CHAIR: Table 3 of your submission has the example of the potential profit from one 40-foot container. The import cost is roughly a dollar a packet and the black-market price is around $10 a packet. That seems consistent with other evidence that the committee has had. Is that ratio of a dollar cost to $10 profit, 10 to one, substantially less than other forms of illicit trade? I apologise. That was in the confidential submission. I should speak in general terms. It is a thousand per cent mark-up on a product. Is that a little below what you normally see for other forms of illicit activity?

Mr Seebach : If I could respond in a general way. The profitability for trading in illicit tobacco is very, very high, particularly compared to other commodities when you also take into account the risk. There are significant profits and small risks.

CHAIR: There is less risk of getting caught and the penalties if you do get caught are less than other activities, or a combination of both?

Mr Seebach : Probably a combination of both. There is certainly a perception out there with criminals that the risk of getting caught and/or receiving a significant sentence if they are caught is much lower than if they were involved in something like narcotic trafficking.

CHAIR: The other one is the importation of cigarettes through the mail. The example I give is that of one of my staff members who imported some telephone covers from China. The entire cost was $1.30, which included the postage from China and the goods that they were purchasing. If someone were to order cigarettes online and have them posted through the mail in a small quantity, what are the current penalties they could face?

Mr Seebach : They would still be subject to a range of Customs Act offences if they were seeking to evade the payment of duty on those cigarettes, and they could vary from low-level pecuniary penalties to more significant pecuniary penalties. It would be highly unlikely that you would reach the threshold for applying something like the serious tobacco smuggling offence to that type of importation, but again there would be a range of offences—false declaration and those sorts of things—that would potentially apply. We also have a number of other administrative sanctions that we might be able to apply in that context as well—infringement notices in lieu of prosecution.

Mr Connelly : I could add to that. You will see from our submission that one of the concerns we had was that there is a need under the current section 233BABAD to prove a person is importing, conveying or possessing tobacco products 'with the intention of defrauding the revenue'—that is, evading the relevant duty. The example that you give, proving the defrauding of the revenue, may be more difficult than prosecuting someone who has a large quantity—an importer who does this on a day-to-day basis. Anthony is quite right about that. We have suggested that the intention to defraud needs to be reconsidered. Clearly, there is tobacco that is coming here legitimately, where duty is being collected, and it is being sold through the retail network—professional importation that meets all the requirements of the law. To go through a criminal process for a case like that, you would have more issues with police having other priorities for a start and then you would have a long legal process that you could well lose in any case because you have not shown the intent to defraud. It is something we pointed out in our submission and it is something we think is worthy of considering.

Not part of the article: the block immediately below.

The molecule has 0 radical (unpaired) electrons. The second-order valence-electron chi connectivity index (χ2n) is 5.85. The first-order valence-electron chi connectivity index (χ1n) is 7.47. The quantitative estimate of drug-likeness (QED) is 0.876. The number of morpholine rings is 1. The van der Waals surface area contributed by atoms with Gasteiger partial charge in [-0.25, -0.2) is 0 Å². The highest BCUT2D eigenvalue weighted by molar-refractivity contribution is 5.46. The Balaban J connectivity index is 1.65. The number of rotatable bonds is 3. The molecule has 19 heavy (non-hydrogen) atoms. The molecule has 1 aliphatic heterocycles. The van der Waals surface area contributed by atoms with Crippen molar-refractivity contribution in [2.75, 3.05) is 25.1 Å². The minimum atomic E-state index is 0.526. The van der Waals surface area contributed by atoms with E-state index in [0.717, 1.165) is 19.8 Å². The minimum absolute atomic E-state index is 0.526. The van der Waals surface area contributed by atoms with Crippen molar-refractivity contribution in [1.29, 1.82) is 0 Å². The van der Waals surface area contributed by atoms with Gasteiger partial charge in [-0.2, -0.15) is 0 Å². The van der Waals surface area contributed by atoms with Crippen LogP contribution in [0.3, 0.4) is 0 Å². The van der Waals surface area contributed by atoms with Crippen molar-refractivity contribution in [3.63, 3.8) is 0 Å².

Mr Seebach : That is right. Our response has to be proportionate. There will be opportunists who seek to buy cigarette online and move them through the mail stream and those sorts of things, which is quite different to an organise criminal network who systematically abuses the system to import large quantities of illicit cigarettes through that channel or other channels.

Senator LEYONHJELM: There is the intention to defraud point that Mr Connelly made. We have made a note of that and will have a closer look at that.

CHAIR: Going on to the types of cigarettes that we are seeing imported, you mentioned earlier that some of them are in exactly the same plain packaging that we are seeing, so there would be very little to distinguish them at the retail level, that it is not actually a legal product. Is that less prevalent or more prevalent, or are there only one or two of those?

Mr Seebach : I will make a general comment. Those cigarettes are clearly made for the Australian market. That does not mean they are counterfeit goods. In fact, we have only found one instance of counterfeit goods in plain packaging. The reality for us is that plain packaging really makes no material difference to our ability to identify, detect and investigate illicit tobacco offences. In that context, plain packaging itself probably does not make material difference to us in terms of our—

CHAIR: I am talking about the retail level, when it is sold in a shop. It would be much harder for a consumer to distinguish whether they are buying a lawful product or an unlawful product.